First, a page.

Lignans are a large group of fiber-associated phenolic compounds widely distributed in edible plants. Some of the ingested plant lignans are converted by intestinal microbiota to enterolignans, enterodiol (END) and enterolactone (ENL), the latter of which has been thought to be the major biologically active lignan, and suggested to be associated with low risk of breast cancer. In line with this, administration of plant lignans which are further metabolized to ENL, or ENL as such, have been shown to inhibit or delay the growth of experimental mammary cancer. The mechanism of anticarcinogenic action of ENL is not yet fully understood, but there is intriguing evidence for ENL as a modulator of estrogen signaling. These findings have generated interest in the use of lignans as components of breast cancer risk reducing functional foods. Identification of target groups, who would benefit most, is of pivotal importance. Therefore, further identification and validation of relevant biomarkers, which can be used as indicators of lignan or ENL action and breast cancer risk reduction at different stages of the disease, are of importance.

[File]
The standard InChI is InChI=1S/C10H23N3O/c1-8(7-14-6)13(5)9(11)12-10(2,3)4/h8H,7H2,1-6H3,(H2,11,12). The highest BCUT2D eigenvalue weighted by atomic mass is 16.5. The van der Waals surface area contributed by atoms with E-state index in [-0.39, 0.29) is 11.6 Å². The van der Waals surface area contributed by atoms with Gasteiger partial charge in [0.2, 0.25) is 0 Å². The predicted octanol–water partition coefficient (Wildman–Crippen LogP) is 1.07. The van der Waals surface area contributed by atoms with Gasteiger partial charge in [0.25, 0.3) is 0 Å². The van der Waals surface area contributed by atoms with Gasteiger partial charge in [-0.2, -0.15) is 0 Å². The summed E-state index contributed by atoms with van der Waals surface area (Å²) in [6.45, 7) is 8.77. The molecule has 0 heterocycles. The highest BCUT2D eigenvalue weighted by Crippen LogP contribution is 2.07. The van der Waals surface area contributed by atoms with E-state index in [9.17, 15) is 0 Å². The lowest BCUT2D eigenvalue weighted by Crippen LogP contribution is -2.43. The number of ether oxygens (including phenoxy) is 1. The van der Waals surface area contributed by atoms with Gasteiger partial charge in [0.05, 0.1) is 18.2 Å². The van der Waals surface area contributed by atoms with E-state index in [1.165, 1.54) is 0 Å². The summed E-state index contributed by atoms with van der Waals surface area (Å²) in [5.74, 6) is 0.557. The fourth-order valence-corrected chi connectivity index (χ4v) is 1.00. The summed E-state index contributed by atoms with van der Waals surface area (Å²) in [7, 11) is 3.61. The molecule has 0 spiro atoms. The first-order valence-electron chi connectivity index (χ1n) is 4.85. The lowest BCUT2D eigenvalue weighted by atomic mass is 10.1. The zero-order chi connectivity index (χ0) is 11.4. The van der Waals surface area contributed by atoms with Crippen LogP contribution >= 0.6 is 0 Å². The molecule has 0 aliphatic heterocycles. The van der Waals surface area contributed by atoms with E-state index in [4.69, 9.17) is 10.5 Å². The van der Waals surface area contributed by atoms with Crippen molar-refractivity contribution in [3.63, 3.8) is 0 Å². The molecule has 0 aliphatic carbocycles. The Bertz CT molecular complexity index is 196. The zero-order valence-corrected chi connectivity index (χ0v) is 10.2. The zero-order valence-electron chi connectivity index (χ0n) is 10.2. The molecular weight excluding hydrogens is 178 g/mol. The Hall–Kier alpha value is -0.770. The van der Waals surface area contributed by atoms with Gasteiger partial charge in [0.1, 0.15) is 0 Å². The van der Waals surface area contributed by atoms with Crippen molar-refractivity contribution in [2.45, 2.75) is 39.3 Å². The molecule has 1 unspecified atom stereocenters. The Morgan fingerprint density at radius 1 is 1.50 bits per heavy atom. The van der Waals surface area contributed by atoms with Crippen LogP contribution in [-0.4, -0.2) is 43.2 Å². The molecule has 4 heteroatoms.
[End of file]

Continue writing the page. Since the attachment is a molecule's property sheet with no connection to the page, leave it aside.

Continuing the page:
- breast cancer
- estrogen receptor